Sunday, June 17, 2012

Puke and Death (or Reality Without the Puke)

So it's mid-June, and writers everywhere are burying themselves in their manuscripts, fingers flying fast and furious as they struggle to meet the 50,000 word NaNo goal. In June? Yes, in June. Camp NaNoWriMo is in full swing.

I met my 50k camp word count on the 14th, but have a personal goal to finish the novel before the end of the month. I'm aiming for about 75k, and am somewhere around 62k right now. I have a feeling I'll finish.

Writing a novel in such a short time is a little ridiculous, but I've loved every second of it. Instead of getting stuck in my head, I'm letting the story pour out as fast as I can type it. Later, during the second draft, I'll do all the language polishing that I'm yearning to do now.

Before that, I'm struck by another interesting thing that has happened when just pouring the words onto the page without carefully editing as I go (like I usually do).


Seriously. I've counted at least five instances of characters… well.. emptying the contents of their stomachs. This isn't the Exorcist I'm writing--it's YA Fantasy. But it's edgy, and after some of the dark, sick, twisted things I put my characters through, it seems many have a tendency to throw up.

When I realized this, I spent a moment face palming. Or several moments. Puke? Seriously? Once I could understand. There's some heavy shit in this book. But at least five times? Really?

Which brings me to reality vs. fiction. Perhaps in real life, when faced with death and torture and rape and any number of horrific things, a person's natural inclination is to puke. Or scream hysterically. Or go catatonic. Who knows. Pick your coping mechanism.

In fiction, characters can't just go catatonic when things get too scary or psychologically damaging. It doesn't make for a good story or a very compelling character. We don't want to read about characters just like us. We want to read about characters like us but better.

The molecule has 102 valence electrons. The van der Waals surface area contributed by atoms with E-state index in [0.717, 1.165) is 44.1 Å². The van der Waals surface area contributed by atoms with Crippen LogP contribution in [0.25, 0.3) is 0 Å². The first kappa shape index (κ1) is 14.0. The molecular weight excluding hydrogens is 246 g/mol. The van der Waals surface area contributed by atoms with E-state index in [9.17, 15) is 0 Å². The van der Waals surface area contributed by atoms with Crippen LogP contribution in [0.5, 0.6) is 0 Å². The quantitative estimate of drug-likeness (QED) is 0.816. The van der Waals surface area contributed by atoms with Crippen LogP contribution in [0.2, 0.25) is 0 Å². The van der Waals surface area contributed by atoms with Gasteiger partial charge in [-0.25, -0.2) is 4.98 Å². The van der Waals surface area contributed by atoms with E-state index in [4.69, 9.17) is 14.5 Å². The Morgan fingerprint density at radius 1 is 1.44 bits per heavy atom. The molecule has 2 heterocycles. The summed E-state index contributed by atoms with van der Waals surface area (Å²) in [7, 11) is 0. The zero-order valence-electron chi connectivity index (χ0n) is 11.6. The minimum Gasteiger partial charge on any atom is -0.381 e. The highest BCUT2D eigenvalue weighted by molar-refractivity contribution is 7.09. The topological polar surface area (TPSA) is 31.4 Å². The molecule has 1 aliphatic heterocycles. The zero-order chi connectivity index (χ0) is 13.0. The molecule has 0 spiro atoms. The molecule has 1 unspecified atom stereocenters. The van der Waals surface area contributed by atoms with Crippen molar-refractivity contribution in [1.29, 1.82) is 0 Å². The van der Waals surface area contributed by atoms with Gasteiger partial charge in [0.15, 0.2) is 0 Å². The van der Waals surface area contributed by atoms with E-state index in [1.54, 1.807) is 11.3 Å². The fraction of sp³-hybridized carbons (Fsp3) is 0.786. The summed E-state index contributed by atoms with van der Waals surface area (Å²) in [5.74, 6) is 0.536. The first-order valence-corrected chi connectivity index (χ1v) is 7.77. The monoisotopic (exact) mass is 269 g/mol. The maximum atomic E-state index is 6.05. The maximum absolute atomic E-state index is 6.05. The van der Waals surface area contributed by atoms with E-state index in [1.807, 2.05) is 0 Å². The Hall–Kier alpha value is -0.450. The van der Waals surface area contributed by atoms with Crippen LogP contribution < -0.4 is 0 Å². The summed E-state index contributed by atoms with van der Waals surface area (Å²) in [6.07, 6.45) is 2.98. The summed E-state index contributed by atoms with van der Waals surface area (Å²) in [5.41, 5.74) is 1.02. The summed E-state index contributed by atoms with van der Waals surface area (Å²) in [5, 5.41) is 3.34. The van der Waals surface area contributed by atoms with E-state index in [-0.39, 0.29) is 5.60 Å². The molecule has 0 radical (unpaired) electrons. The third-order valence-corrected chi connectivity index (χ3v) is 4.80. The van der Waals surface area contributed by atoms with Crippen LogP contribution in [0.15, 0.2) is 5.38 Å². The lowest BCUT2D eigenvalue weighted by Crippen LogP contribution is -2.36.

In my first attempt at writing a book, I didn't have a single instance of puking. There was some heavy, twisted stuff in that book as well, but the characters handled things in ways that were truer to them. Reality but better. Reality without the puke. 

In my haste to plow through this novel before I lose momentum, I've let a little too much reality into my fantasy world. I've made a note about it for now. I refuse to go back and edit out any of the regurgitation until I write the words 'THE END'. Because I promised myself no editing.

Will anyone puke in the final draft? Maybe. Possibly even two people at the same time. Who knows. But when someone empties his stomach, I want it to mean something. If someone loses her lunch, I want it to be because what has just happened is so powerful, so horrific, that these fictional characters that have dealt commendably with other horrific things are brought to their knees.

But puke still isn't necessarily the best way to handle that. 

So the moral? Whatever your characters do in your story, make it a little bit better than real. Be true to the character, true to the world, and make them worth reading about. Puking is easy. It's like tears. Just because a character cries doesn't mean we feel sad with them. Just because a character's stomach turns inside out doesn't mean we feel as disgusted, horrified, and traumatized, unless it's from picturing the vomitorium that their world must be.

Now I’m off to write the climax, which hopefully will involve plenty of death, mayhem, destruction, pyrotechnics, but not a single instance of vomit. 

(What? You didn't seriously think I would pass up the opportunity to put half a dozen pictures of cartoons puking on my blog did you? Bwahahahah? As if! You should've realized you never make it out without some awesome exorcist-style decorative flair. Now go and be queasy!)